Somebody -- well, actually it was me, yesterday -- once said that in Paris, a movie-worthy story is where you find it. So here's another, and while granted it isn't as intense as the one about the murdered Frenchy with the film genre named after him I wrote about Tuesday, it's kind of sweet and romantic anyway.
Short version: Earlier this week I found myself wandering around the Carnavalet, the incomparable French history museum, when I turned a corner and found myself face to face with this remarkable painting of a young woman -- famous in her day but alas unknown to me.
And immediately fell in love.
My god, I thought. What a doll. Who was she?
Well, according to the descriptive note with the painting (in French, 'natch) she was Jeanne Samary, a gifted actress and comedienne born in 1857. A beloved star of the Comedie Francaise, she was also a famous model and the author of a best-selling children's book before her death -- under "mysterious" and apparently violent circumstances in 1890, a "shocking" event that was the talk of the city for weeks.
Like I said, I was instantly in love, but I needed to know more. What terrible thing had happened to her? Had she been murdered by a jealous lover? Was she the victim of some Parisien Jack the Ripper? How could she have been taken from me so horribly?
Alas, a subsequent search of Le Google revealed that her history, while tragic, was not quite as dramatic as my inaccurate translation of the painting's descriptive note had led me to believe. Which is not to say her life and my doomed love affair with her lacked cinematic apeal.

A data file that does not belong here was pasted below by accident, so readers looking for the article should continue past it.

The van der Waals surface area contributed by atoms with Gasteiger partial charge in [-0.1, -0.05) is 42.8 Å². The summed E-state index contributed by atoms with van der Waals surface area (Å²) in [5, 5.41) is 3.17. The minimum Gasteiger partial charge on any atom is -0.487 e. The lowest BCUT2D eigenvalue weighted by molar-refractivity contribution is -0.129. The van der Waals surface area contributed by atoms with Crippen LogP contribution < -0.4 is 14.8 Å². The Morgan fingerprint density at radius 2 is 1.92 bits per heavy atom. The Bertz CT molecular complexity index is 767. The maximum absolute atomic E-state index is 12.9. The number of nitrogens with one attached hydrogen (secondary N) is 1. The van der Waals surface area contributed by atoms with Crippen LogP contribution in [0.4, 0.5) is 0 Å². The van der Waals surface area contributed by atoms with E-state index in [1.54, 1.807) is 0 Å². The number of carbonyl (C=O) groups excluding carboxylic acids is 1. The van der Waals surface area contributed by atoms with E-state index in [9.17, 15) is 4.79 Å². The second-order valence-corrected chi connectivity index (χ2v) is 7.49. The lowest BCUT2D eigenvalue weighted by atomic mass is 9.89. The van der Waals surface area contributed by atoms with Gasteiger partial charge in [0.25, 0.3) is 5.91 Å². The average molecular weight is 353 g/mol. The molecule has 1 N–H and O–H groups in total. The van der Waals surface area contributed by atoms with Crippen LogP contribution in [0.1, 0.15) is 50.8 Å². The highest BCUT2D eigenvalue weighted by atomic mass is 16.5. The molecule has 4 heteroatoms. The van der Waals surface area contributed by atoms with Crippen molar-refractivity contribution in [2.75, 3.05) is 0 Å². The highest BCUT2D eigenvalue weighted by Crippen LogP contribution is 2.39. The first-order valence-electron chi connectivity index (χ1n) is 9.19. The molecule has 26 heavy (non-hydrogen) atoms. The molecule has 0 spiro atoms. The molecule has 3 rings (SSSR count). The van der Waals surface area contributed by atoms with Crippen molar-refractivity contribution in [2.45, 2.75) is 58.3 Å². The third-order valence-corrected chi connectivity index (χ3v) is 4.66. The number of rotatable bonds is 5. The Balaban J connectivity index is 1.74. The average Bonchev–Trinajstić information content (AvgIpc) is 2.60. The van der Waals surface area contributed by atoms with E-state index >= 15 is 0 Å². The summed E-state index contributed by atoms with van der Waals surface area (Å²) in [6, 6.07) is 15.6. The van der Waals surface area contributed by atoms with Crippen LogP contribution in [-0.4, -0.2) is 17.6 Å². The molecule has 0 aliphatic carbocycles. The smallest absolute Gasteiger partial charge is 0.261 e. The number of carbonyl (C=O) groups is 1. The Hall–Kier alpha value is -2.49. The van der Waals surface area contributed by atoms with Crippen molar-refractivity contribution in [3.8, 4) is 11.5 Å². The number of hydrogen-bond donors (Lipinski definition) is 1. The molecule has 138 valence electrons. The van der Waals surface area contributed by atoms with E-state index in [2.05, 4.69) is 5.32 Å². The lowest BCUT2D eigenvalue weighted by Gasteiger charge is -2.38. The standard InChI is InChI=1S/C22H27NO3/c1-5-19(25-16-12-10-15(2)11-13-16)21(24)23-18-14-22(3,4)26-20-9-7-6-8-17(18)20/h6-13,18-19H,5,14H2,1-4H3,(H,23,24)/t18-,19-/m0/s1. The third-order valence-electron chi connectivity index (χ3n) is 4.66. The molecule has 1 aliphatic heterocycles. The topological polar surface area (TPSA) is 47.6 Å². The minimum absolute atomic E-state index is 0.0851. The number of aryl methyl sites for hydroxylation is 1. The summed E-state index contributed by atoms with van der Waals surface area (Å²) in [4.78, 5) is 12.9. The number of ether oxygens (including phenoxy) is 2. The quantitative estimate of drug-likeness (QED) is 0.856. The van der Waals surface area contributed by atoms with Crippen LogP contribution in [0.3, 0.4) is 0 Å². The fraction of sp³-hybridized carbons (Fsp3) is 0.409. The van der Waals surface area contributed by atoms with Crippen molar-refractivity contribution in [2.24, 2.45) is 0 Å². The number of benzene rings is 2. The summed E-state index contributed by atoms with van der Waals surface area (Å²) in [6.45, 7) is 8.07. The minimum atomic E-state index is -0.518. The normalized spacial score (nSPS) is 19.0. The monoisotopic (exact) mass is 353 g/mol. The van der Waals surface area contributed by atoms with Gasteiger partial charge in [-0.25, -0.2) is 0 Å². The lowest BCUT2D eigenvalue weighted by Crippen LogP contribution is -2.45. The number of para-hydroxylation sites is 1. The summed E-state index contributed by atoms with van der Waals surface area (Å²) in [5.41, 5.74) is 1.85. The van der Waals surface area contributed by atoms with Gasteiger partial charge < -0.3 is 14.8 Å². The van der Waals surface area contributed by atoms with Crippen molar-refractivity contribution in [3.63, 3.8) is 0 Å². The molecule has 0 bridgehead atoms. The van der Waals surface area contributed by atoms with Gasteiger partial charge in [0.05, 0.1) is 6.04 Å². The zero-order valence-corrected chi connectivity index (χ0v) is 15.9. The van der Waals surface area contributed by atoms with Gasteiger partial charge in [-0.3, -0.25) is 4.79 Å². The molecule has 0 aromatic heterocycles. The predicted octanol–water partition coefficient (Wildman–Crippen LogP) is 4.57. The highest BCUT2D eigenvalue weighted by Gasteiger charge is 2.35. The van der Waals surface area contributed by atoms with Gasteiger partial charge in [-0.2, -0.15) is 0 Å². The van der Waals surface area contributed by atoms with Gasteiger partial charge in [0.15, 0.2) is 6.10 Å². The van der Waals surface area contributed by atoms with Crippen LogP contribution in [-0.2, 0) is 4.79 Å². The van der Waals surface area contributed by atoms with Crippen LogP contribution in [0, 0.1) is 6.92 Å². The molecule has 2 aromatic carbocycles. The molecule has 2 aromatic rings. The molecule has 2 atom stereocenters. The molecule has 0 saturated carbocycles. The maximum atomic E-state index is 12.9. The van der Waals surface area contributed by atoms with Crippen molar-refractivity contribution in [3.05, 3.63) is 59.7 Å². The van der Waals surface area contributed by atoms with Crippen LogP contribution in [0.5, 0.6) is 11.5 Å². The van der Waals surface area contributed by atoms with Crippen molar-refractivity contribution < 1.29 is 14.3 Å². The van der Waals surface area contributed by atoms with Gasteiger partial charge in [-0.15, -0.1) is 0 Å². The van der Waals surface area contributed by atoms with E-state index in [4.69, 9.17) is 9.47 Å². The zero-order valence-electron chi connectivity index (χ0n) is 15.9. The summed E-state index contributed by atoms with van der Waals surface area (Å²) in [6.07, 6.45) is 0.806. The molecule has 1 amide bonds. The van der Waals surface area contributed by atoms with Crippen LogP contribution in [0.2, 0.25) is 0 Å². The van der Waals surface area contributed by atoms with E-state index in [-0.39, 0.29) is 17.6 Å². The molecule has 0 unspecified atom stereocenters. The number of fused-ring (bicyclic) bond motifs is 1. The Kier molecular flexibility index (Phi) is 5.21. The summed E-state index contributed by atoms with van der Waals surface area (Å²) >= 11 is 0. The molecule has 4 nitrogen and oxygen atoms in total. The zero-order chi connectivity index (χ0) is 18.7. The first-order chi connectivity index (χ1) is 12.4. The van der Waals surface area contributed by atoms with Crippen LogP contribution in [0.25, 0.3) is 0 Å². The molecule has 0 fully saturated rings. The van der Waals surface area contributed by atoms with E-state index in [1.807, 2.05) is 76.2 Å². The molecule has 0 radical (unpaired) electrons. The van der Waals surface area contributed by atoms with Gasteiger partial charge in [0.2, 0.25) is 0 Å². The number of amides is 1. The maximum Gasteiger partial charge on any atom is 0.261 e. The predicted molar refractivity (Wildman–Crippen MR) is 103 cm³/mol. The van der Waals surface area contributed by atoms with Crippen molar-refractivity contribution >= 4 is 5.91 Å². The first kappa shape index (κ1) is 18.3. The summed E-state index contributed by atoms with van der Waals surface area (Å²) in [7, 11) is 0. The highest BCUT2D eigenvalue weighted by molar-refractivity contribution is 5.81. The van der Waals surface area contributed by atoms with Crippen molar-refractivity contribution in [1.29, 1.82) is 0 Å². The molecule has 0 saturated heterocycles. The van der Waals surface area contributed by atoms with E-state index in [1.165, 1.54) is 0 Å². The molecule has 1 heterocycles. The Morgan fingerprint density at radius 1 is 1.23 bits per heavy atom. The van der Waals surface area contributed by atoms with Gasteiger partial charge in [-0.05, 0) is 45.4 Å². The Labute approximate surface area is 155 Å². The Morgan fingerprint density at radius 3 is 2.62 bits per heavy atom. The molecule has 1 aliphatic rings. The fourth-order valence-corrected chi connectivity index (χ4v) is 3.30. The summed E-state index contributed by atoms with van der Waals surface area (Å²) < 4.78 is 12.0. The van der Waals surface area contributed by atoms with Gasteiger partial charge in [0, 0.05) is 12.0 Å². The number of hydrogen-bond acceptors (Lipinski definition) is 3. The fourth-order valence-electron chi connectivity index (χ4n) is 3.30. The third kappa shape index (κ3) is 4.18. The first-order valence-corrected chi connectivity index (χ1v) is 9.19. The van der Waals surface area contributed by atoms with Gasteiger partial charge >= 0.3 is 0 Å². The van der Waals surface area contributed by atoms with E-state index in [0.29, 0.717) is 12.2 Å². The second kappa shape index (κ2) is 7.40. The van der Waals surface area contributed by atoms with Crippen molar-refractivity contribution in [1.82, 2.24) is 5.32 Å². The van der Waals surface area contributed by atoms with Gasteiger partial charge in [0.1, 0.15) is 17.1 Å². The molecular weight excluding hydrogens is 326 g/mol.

The portrait itself (from 1880) was painted by Louise Abbéma...
...who apart from being quite a celebrated artist (self-portrait above) in her own right was also the long time friend and (reputedly) the lover of legendary actress Sarah Bernhardt. So already this story has hot girl-on-girl action.
My beloved Jeanne had also been painted on several occasions by the great Pierre Auguste Renoir himself, most notably in this charming portrait -- The Reverie -- from 1877, when she was a mere twenty years old. And don't tell me there wasn't some kind of hanky-panky going on with those two!
In any case, Jeanne's death was fairly prosaic, if terribly sad; she died, quite suddenly, of typhoid fever (there was a lot of that going around back then), leaving a husband and two young children (who apparently survived her, which means she may have great grandkids wandering around somewhere) behind to mourn her before I came along.
As for the movie, I see a Julie and Julia sort of deal, with a character modeled on me as the basis for a framing story where I track down the scandalous details of her brief life and discover that we were actually related (just to give it a little extra frisson). I'm thinking Michael Bay to direct (he's so good with women), Justin Long as me, and I'm currently stumped who might do for my beloved; if you have any ideas, contact my rep Morty Lachman at the Gonif Agency and we'll get the wheels moving toot sweet.